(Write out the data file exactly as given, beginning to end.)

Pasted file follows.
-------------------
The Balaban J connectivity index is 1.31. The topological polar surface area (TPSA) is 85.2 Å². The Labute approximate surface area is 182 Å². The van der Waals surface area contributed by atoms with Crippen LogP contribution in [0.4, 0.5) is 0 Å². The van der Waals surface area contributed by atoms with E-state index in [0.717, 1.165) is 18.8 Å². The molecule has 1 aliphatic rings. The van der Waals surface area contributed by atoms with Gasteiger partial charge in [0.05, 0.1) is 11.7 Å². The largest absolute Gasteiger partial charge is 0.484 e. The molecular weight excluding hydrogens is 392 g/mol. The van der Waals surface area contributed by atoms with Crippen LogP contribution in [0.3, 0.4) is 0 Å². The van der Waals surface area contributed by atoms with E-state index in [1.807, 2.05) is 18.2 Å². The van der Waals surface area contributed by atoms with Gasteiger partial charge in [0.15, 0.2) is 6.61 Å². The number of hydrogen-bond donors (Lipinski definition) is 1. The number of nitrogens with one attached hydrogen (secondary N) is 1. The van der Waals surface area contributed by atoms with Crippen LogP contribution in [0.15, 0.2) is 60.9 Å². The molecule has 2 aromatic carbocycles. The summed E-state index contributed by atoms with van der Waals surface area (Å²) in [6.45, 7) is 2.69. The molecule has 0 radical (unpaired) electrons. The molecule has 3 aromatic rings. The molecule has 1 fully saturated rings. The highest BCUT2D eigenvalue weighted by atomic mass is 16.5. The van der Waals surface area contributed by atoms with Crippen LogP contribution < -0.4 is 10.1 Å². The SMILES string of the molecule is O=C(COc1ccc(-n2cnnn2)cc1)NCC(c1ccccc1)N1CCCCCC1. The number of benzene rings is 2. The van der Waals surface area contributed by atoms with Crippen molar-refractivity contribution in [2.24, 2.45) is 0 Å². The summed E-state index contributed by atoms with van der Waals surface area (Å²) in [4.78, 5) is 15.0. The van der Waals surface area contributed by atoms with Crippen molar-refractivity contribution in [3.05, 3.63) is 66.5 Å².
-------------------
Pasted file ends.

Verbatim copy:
The Balaban J connectivity index is 1.31. The topological polar surface area (TPSA) is 85.2 Å². The Labute approximate surface area is 182 Å². The van der Waals surface area contributed by atoms with Crippen LogP contribution in [0.4, 0.5) is 0 Å². The van der Waals surface area contributed by atoms with E-state index in [0.717, 1.165) is 18.8 Å². The molecule has 1 aliphatic rings. The van der Waals surface area contributed by atoms with Gasteiger partial charge in [0.05, 0.1) is 11.7 Å². The largest absolute Gasteiger partial charge is 0.484 e. The molecular weight excluding hydrogens is 392 g/mol. The van der Waals surface area contributed by atoms with Crippen LogP contribution in [0.3, 0.4) is 0 Å². The van der Waals surface area contributed by atoms with E-state index in [1.807, 2.05) is 18.2 Å². The van der Waals surface area contributed by atoms with Gasteiger partial charge in [0.15, 0.2) is 6.61 Å². The number of hydrogen-bond donors (Lipinski definition) is 1. The number of nitrogens with one attached hydrogen (secondary N) is 1. The van der Waals surface area contributed by atoms with Crippen LogP contribution in [0.15, 0.2) is 60.9 Å². The molecule has 2 aromatic carbocycles. The summed E-state index contributed by atoms with van der Waals surface area (Å²) in [6.45, 7) is 2.69. The molecule has 0 radical (unpaired) electrons. The molecule has 3 aromatic rings. The molecule has 1 fully saturated rings. The highest BCUT2D eigenvalue weighted by atomic mass is 16.5. The van der Waals surface area contributed by atoms with Crippen LogP contribution < -0.4 is 10.1 Å². The SMILES string of the molecule is O=C(COc1ccc(-n2cnnn2)cc1)NCC(c1ccccc1)N1CCCCCC1. The number of benzene rings is 2. The van der Waals surface area contributed by atoms with Crippen molar-refractivity contribution in [2.24, 2.45) is 0 Å². The summed E-state index contributed by atoms with van der Waals surface area (Å²) in [4.78, 5) is 15.0. The van der Waals surface area contributed by atoms with Crippen molar-refractivity contribution in [3.05, 3.63) is 66.5 Å².